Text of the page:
Unit 81 built it in their workshop and gave it to the troops.  I can only imagine they're also making things like advanced spy gear, too.  But one of the most prestigious and secretive groups within the Israeli Defense Force is the Talpiot Program.  If Unit 8200 takes the top 1% of the best candidates, Talpiot takes the top 1% of that 1%.  This program is the most advanced and intense technical training in the IDF.  It requires 41 months of just training.  Compare that to the two months of training for 8200.  Now, 41 months is a year more than the required term to serve in the military and that's just to get you trained up.  Because of this enormous amount of investment the IDF puts into the Talpiot Program members, they have to serve a total of nine years.  I spoke with one of these former Talpiot Program members on the phone.  They wouldn't let me use his voice or name but he helped illuminate what the Talpiot Program does.

They actually train alongside paratroopers which are elite combat troops themselves, actually getting dirty and using the same equipment the combat troops use to get an up close and personal sense of what the equipment is used for and how important it is to troops.  Most importantly, how it can be improved.  Tasks within the Talpiot Program are often RND oriented, developing new equipment, methodologies, and technologies to make the IDF better.  Training includes a lot of physics, math, aerodynamics, chemistry, and science.  But they also need to have an understanding of every branch of the IDF to know how effective each unit is and what tools can help make them more effective.  For instance, one task mentioned was the helicopter pilots in the IDF were complaining about back pain after flying a lot.  Talpiot Program members did an extensive analysis of how the human spine moves during flight and landing.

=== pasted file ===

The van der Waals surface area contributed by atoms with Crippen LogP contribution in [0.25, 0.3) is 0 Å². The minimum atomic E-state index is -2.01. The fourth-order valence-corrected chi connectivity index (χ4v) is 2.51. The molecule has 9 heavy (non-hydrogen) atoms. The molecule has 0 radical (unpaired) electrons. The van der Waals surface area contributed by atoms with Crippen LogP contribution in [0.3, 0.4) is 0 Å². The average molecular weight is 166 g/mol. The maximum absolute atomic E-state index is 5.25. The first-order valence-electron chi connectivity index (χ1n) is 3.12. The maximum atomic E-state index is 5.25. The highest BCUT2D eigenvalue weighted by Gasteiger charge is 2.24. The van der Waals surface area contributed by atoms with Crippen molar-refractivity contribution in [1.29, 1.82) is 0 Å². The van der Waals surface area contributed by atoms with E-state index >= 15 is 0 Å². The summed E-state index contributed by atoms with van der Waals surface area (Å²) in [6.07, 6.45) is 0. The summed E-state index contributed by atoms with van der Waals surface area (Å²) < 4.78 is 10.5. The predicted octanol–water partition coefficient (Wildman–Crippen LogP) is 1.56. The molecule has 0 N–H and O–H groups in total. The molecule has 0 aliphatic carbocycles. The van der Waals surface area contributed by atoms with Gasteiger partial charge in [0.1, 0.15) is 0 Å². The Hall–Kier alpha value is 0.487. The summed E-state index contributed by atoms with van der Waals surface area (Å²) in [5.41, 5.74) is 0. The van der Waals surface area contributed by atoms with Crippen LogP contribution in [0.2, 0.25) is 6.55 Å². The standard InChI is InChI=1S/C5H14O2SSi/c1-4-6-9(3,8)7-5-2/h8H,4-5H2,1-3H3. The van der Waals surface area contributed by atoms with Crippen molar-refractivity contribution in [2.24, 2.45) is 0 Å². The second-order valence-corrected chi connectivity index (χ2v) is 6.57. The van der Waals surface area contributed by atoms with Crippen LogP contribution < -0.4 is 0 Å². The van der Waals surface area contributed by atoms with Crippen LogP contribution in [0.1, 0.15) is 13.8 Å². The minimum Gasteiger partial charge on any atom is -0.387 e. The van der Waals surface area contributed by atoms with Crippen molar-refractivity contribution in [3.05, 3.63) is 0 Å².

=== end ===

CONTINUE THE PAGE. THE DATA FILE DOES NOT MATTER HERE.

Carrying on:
They even cut holes in the seat so they could watch the pilot's spine during flight.  They took their analysis back to the lab and studied it, and they created a better helicopter seat, one that causes less injuries.  This constant reinvention of everything in the IDF helps them become and maintain their elite status.  How does Unit 8200 compare to the NSA?  Well, there's one big difference.  The US is a superpower and has interests all over the world while Israel is mostly focused on their specific region of the world.  This means the US has a lot more resources to have a reach like that.  They have more money, more people, more stations, more capabilities, and more operating agreements with different countries.  But in terms of quality of work and sophistication of technology, they're in the same league as each other.  Israel's focus is more narrow, targeting the Middle East, which sometimes makes them better than the NSA in some regions because they understand the nuances of the culture better and know where to look for the relevant information.  We don't know for sure but I'm guessing there's around 5,000 to 10,000 active Unit 8200 members.  After they serve their two years, eight months, they can quit.

SHIRA:	Obviously the majority of them leave after they do their mandatory service but quite a few of them stay.

JACK:	Shira went on to serve in 8200 for ten years.  The average length of time for 8200 members is four years which means 8200 loses a quarter of their soldiers every year.  Imagine if you lost a quarter of your co-workers every year where you work.  This is a massive amount of churn.  Every year, hundreds of new soldiers join and leave.  For any company this would be a nightmare to deal with but the IDF has learned how to use this to their advantage.

SHIRA:	Many people in the 8200 and specifically after you're an officer you learn to do a little more than only the stuff you have to do.  If you do more than just a little more, [00:40:00] you're getting the right expertise to maybe become an entrepreneur, or maybe become an executive in a company out there because you care, because you lead people, because you think outside of the box, because you come up with the next challenge or the next product or the next big thing.  Not because someone told you to think about it, but because you care about the company where you work for, or about -- you understand the market and you think about the next big thing yourself.